Studying morphological integration and modularity at multiple levels: Concepts and analysis

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Although most studies on integration and modularity have focused on variation among individuals within populations or species, this is not the only level of variation for which integration and modularity exist. Multiple levels of biological variation originate from distinct sources: genetic variation, phenotypic plasticity resulting from environmental heterogeneity, fluctuating asymmetry from random developmental variation and, at the interpopulation or interspecific levels, evolutionary change. The processes that produce variation at all these levels can impart integration or modularity on the covariance structure among morphological traits. In turn, studies of the patterns of integration and modularity can inform about the underlying processes. In particular, the methods of geometric morphometrics offer many advantages for such studies because they can characterize the patterns of morphological variation in great detail and maintain the anatomical context of the structures under study. This paper reviews biological concepts and analytical methods for characterizing patterns of variation and for comparing across levels. Because research comparing patterns across level has only just begun, there are relatively few results, generalizations are difficult and many biological and statistical questions remain unanswered. Nevertheless, it is clear that research using this approach can take advantage of an abundance of new possibilities that are so far largely unexplored. © 2014 The Author(s) Published by the Royal Society. All rights reserved.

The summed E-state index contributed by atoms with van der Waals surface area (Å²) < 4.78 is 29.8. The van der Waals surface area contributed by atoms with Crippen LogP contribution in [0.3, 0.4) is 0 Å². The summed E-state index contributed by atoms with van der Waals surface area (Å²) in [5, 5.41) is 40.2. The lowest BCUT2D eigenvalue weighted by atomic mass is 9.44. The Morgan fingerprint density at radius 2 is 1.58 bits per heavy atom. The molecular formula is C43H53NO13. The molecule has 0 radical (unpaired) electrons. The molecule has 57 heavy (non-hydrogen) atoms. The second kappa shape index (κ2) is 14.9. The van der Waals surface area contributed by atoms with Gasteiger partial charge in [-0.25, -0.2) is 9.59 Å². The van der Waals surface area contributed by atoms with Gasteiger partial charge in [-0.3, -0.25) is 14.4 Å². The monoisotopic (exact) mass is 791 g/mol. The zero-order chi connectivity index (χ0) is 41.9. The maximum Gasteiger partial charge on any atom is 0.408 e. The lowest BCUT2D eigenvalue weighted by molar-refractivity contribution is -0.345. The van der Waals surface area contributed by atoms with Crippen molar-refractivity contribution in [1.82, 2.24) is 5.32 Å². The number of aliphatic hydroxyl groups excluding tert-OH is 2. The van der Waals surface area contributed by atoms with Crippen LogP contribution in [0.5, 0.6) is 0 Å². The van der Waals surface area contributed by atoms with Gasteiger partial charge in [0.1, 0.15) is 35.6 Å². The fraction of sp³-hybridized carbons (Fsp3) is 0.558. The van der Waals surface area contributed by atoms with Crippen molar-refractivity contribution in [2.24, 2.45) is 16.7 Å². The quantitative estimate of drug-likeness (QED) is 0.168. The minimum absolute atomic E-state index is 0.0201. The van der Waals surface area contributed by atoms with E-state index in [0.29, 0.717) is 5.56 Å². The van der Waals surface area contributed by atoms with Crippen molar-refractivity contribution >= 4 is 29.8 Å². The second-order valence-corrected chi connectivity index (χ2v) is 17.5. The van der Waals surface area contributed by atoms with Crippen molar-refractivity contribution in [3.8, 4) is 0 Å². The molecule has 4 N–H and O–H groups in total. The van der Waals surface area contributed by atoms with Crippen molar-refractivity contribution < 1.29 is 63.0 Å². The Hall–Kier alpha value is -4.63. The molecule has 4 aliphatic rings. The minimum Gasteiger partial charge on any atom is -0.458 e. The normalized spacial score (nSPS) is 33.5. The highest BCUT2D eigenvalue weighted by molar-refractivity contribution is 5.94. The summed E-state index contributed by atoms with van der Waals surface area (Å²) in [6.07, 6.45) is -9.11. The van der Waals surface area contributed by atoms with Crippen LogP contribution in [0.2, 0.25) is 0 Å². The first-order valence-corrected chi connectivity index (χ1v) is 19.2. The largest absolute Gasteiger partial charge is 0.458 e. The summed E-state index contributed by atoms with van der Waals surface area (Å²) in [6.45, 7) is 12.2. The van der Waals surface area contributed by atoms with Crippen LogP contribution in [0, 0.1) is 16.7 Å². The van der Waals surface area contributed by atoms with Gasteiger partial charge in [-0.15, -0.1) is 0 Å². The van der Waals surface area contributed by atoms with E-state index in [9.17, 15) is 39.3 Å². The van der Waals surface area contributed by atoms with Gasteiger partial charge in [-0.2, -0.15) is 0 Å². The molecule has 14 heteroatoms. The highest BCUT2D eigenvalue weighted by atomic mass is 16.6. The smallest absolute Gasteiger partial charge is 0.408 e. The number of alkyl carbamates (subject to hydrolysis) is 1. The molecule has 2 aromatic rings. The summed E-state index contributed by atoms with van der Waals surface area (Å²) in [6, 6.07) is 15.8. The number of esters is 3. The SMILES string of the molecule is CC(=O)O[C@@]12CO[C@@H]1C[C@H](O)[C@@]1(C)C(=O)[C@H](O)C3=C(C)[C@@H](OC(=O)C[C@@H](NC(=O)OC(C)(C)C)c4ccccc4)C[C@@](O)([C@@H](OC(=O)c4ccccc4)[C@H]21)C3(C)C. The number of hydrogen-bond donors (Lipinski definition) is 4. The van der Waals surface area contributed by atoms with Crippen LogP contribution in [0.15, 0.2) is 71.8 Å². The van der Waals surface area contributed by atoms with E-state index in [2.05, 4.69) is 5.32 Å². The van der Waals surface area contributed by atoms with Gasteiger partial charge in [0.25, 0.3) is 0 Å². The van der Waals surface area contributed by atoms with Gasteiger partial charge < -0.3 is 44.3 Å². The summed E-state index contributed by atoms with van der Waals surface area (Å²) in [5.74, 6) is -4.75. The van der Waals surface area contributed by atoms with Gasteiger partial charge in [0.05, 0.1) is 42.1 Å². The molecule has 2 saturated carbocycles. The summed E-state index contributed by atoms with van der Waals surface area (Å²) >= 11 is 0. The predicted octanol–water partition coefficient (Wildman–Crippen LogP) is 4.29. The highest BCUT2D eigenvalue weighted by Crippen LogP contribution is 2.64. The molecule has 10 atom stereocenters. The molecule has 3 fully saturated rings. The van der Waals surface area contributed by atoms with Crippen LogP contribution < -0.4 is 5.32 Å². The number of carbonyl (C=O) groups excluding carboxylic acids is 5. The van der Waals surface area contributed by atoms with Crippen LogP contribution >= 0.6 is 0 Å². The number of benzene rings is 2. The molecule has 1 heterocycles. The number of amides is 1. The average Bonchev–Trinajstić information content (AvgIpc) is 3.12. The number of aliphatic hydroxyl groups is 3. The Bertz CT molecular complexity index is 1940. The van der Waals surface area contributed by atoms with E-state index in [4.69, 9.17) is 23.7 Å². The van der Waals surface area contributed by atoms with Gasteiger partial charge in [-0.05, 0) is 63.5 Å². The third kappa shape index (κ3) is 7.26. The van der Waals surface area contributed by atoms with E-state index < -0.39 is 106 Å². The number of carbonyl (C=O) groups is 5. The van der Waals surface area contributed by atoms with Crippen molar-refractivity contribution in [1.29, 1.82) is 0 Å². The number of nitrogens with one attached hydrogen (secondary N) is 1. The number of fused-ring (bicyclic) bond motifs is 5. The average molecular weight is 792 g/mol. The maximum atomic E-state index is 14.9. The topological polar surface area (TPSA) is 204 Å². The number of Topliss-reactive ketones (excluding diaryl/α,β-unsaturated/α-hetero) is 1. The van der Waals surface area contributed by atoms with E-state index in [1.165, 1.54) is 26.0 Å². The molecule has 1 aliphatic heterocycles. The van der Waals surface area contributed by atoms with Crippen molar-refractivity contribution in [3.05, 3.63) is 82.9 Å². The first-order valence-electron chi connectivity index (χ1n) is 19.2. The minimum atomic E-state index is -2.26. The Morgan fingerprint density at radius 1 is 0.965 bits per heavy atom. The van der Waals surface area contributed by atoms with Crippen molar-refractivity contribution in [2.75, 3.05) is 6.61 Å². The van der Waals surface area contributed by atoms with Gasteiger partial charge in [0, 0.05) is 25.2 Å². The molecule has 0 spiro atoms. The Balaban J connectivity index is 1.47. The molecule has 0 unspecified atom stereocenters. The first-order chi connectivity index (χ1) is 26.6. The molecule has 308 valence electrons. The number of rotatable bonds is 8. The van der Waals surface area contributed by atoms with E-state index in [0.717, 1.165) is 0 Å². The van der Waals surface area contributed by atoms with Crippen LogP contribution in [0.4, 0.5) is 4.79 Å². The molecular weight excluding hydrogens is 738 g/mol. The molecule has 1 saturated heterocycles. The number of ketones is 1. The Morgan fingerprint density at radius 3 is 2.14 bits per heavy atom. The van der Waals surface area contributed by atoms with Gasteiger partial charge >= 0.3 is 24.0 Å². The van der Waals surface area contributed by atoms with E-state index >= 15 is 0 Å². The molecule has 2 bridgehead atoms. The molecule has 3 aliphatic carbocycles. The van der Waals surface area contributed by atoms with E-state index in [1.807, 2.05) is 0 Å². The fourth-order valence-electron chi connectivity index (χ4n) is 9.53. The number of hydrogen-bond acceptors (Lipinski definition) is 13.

Bibliographical metadata

Original languageEnglish
Article number20130249
JournalPhilosophical Transactions of the Royal Society B: Biological Sciences
Issue number1649
Publication statusPublished - 2014